The Predatory Nature of Human Existence

Written by John Steinbeck in the year 1937, Of Mice And Men illustrates the harrowing, heartfelt, and somewhat controversial tale of George Milton and Lennie Smalls, two migrant workers, as they attempt to navigate the complex societal struggles faced by ranch workers during the Great Depression. The novel has, since its time of publishment, become quite notorious for both positive and negative cognitions, but one point for which no argument can surround is that of Of Mice And Men’s memorability. It is without a doubt that Of Mice And Men purveys many messages throughout its 187 pages, but arguably the most pervasive is the cynical lesson on the nature of human existence. From the way in which the characters interact with one another to the symbolism of the water snake, John Steinbeck informs readers of the predatory nature of human existence present throughout society.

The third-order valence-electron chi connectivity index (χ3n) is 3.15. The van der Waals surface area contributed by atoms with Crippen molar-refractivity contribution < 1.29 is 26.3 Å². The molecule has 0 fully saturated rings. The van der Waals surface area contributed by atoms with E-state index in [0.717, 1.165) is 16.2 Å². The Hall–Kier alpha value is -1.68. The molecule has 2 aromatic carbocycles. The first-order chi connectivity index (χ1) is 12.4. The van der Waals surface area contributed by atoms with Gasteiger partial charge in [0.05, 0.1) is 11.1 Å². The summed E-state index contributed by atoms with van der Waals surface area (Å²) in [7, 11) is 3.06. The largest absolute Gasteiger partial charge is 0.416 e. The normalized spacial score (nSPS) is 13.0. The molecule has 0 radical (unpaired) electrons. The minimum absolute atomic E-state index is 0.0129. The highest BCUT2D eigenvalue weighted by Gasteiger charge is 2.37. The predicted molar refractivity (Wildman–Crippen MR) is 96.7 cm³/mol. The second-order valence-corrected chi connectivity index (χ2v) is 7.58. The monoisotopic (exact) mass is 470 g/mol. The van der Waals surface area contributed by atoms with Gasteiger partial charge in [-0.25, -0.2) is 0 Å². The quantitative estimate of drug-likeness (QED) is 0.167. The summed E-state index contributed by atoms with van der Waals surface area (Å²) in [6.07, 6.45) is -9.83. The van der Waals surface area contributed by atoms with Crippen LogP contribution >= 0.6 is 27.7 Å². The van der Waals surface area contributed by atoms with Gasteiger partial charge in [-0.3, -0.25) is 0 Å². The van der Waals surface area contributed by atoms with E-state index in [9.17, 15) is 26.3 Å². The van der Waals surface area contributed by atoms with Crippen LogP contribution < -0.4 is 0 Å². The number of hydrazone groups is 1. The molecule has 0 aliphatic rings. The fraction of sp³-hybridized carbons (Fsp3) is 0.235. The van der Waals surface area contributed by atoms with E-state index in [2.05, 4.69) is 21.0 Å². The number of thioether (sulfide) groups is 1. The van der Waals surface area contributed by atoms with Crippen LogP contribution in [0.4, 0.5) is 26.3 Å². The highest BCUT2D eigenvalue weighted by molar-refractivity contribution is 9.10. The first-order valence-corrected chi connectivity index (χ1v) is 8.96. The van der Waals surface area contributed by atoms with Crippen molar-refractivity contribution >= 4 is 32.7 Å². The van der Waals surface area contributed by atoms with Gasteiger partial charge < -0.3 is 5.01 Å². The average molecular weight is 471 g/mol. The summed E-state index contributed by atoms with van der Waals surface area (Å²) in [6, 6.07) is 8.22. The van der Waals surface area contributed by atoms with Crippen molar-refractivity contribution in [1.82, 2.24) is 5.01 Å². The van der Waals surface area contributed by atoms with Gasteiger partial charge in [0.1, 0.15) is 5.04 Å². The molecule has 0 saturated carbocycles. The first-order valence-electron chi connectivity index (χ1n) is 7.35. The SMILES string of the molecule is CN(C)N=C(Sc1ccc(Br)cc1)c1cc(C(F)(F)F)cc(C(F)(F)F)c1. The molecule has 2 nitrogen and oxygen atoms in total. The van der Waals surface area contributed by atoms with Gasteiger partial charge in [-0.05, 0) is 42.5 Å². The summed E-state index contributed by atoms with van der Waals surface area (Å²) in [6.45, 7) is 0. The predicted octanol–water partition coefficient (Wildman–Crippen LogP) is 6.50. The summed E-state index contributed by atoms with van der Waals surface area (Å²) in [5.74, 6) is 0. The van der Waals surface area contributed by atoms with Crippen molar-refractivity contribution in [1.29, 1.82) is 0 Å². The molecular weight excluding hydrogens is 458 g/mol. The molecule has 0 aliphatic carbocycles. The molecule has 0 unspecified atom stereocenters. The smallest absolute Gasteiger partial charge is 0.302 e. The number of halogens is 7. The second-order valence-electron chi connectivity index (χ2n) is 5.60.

Almost immediately after the commencement of the novella, it is made evident to both characters and readers alike that human existence is built on the premise of predatory instinct. Upon settling into the bunkhouse, George and Lennie are introduced to the somewhat infamous individual that is Curley. Curley proves to be a hostile and disagreeable figure, specifically towards Lennie. “’Well…tell you what. Curley’s alike a lot of little guys. He hates big guys. He’s alla time picking scraps with big guys. Kind of like he’s mad at ’em because he ain’t a big guy. You seen little guys like that, ain’t you? Always scrappy?’” (pg. 26). As seen in the previous quote, Curley’s aversion is the result of misplaced insecurity. Curley has forever been considered a “little guy,” and his constant need to prove himself through physical aggression is the consequence of his feelings of inadequacy. By constantly fighting, and quite frequently defeating, the “big guys,” Curley is attempting to make up for his lack of height, only confirming the belief that the most visible of strengths, that used to oppress others, is in of itself born of weakness. It is almost as if the men are not ranch workers, but animals in the wild, having to prove their worth through the volatile oppression of others. To successfully exist within the society of the ranch, the men, as well as Curley’s wife, resort to the degradation of their fellow associates to uphold their own statuses, only furthering the theme of predatory nature within human existence.